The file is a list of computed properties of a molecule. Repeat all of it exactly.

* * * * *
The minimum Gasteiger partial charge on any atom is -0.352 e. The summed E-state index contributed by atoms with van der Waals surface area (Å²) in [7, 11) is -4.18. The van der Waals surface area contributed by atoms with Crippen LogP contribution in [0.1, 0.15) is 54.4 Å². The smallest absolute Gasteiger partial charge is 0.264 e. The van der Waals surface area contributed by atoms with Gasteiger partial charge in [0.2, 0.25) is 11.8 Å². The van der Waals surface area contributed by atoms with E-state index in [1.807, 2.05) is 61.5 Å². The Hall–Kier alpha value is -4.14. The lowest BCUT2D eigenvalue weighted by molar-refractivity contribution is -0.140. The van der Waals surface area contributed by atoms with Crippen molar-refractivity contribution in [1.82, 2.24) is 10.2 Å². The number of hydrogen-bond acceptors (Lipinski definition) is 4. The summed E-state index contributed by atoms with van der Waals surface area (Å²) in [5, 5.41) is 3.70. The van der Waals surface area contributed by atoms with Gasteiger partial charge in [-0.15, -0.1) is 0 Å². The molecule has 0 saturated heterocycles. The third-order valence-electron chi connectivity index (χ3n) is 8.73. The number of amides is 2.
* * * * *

The minimum Gasteiger partial charge on any atom is -0.352 e. The summed E-state index contributed by atoms with van der Waals surface area (Å²) in [7, 11) is -4.18. The van der Waals surface area contributed by atoms with Crippen LogP contribution in [0.1, 0.15) is 54.4 Å². The smallest absolute Gasteiger partial charge is 0.264 e. The van der Waals surface area contributed by atoms with Gasteiger partial charge in [0.2, 0.25) is 11.8 Å². The van der Waals surface area contributed by atoms with E-state index in [1.807, 2.05) is 61.5 Å². The Hall–Kier alpha value is -4.14. The lowest BCUT2D eigenvalue weighted by molar-refractivity contribution is -0.140. The van der Waals surface area contributed by atoms with Crippen molar-refractivity contribution in [1.82, 2.24) is 10.2 Å². The number of hydrogen-bond acceptors (Lipinski definition) is 4. The summed E-state index contributed by atoms with van der Waals surface area (Å²) in [5, 5.41) is 3.70. The van der Waals surface area contributed by atoms with Gasteiger partial charge in [-0.15, -0.1) is 0 Å². The molecule has 0 saturated heterocycles. The third-order valence-electron chi connectivity index (χ3n) is 8.73. The number of amides is 2.